Salvation Army Combats Cold Weather With Hot Meals In Tornado Stricken Community

March 04, 2012 - 9:56 PM EST
Christopher McGown
christopher_mcgown@uss.salvationarmy.org
(502) 583-5391
Text Size:

West Liberty, KY (March 4, 2012)—The ever-present hum of generators vibrate the air as hot, nutritious food is ladled into ‘clam-shells’ for this evening’s “dinner run”.     The same crews have already taken their canteen—mobile feeding unit—out into surrounding neighborhoods with lunch, and it was now time to return with dinner.

“No one should be so excited by beanie-weenies, but they were,” said Glenda, one of The Salvation Army’s trained canteen volunteers.  “That’s about all we had left when we found their road, I almost cried when I saw how appreciative they were.”  Glenda said that same road would be among the first on their dinner-run.

Those accounted for a few of the 364 meals The Salvation Army served during the “lunch-run”.   As the canteens pulled out of the parking lot this evening, together they were loaded to feed dinner to 750.

‘Do you have hot chocolate?’ was the most common question among the children served this windy, cold day.  And it wasn’t uncommon among adults, either.   “Yes, we do!” was the reply.

“The wind and snow doesn’t help,” Sgt. Jennings with Kentucky’s National Guard said with a half-smile as he accepted a warm cup of coffee at his post outside one of the (mostly) destroyed banks in what was downtown West Liberty.    That’s just one of the 554 hot/cold drinks served.     

“When looking at this kind of devastation—lives turned upside down; we have to seek refuge in God’s peace, strength, and grace.” said Lt. Colonel Mark Israel, Divisional Commander for the Kentucky & Tennessee Division, as he surveyed the damage and The Salvation Army’s response to it.  “Today is the Lord’s Day; we will rejoice and be glad in it.”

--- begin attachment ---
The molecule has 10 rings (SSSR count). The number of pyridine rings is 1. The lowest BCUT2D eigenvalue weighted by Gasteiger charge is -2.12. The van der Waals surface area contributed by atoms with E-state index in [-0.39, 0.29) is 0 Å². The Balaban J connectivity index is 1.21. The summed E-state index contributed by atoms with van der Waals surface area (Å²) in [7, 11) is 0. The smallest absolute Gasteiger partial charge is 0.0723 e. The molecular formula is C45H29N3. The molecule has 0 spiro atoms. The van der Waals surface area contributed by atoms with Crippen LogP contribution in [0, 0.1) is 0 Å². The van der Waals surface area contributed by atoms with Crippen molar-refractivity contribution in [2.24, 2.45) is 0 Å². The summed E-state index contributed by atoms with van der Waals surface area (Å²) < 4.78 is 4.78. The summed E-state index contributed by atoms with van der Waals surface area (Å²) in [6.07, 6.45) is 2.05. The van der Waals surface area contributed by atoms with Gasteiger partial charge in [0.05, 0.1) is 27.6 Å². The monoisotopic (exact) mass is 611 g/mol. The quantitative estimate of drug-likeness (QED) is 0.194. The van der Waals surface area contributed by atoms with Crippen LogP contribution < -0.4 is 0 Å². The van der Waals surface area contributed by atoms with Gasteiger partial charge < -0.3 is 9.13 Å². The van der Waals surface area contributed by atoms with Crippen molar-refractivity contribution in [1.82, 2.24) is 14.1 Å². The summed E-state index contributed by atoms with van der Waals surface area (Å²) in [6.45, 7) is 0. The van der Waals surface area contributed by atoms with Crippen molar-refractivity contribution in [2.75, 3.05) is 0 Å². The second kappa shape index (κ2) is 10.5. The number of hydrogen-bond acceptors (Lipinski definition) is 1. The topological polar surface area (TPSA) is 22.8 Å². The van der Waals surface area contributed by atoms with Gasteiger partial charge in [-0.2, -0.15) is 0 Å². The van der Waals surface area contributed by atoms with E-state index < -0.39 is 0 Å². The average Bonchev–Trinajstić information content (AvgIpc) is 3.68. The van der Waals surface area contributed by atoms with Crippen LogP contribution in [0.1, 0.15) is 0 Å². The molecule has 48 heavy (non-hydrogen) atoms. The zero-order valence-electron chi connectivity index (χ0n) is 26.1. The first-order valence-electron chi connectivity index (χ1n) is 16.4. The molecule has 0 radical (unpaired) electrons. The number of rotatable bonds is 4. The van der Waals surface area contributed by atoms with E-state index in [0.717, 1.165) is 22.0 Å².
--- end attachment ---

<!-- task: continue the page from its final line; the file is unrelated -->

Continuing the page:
This was lived out as Salvation Army volunteers took time to pray with survivors on slabs where once their home stood.   This was lived out as hot coffee, was accompanied by a warm words of support.   This was lived out as Salvation Army canteens ventured where no others had yet too.

“Tomorrow is another day, and we’re going make sure we’re ready to meet the needs head-on” said Glenda.   In fact, even as one crew delivers meals, another crew is at work planning meals and ensuring needed provisions are on hand.

For the latest news about Salvation Army Emergency Disaster Services or to make a donation in the support of those impacted by this disaster, please visit:   www.disaster.SalvationArmyUSA.org or call 1-800-SAL-ARMY (1-800-725-2769).

You may also help by texting “Storm” 80888 to make a $10.00 contribution to the relief effort.   The donation will appear on your next phone bill.

# # #

About the Salvation Army:  The Salvation Army, an evangelical part of the universal Christian church, has been supporting those in need in His name without discrimination since 1865.  Nearly 30 million Americans receive assistance from The Salvation Army each year through the broadest array of social services that range from providing food for the hungry, relief for disaster victims, assistance for the disabled, outreach to the elderly and ill, clothing and shelter to the homeless and opportunities for underprivileged children.  About 82 cents of every dollar raised is used to support those services in nearly 5,000 communities nationwide.  For more information, go to www.salvationarmyusa.org.

Video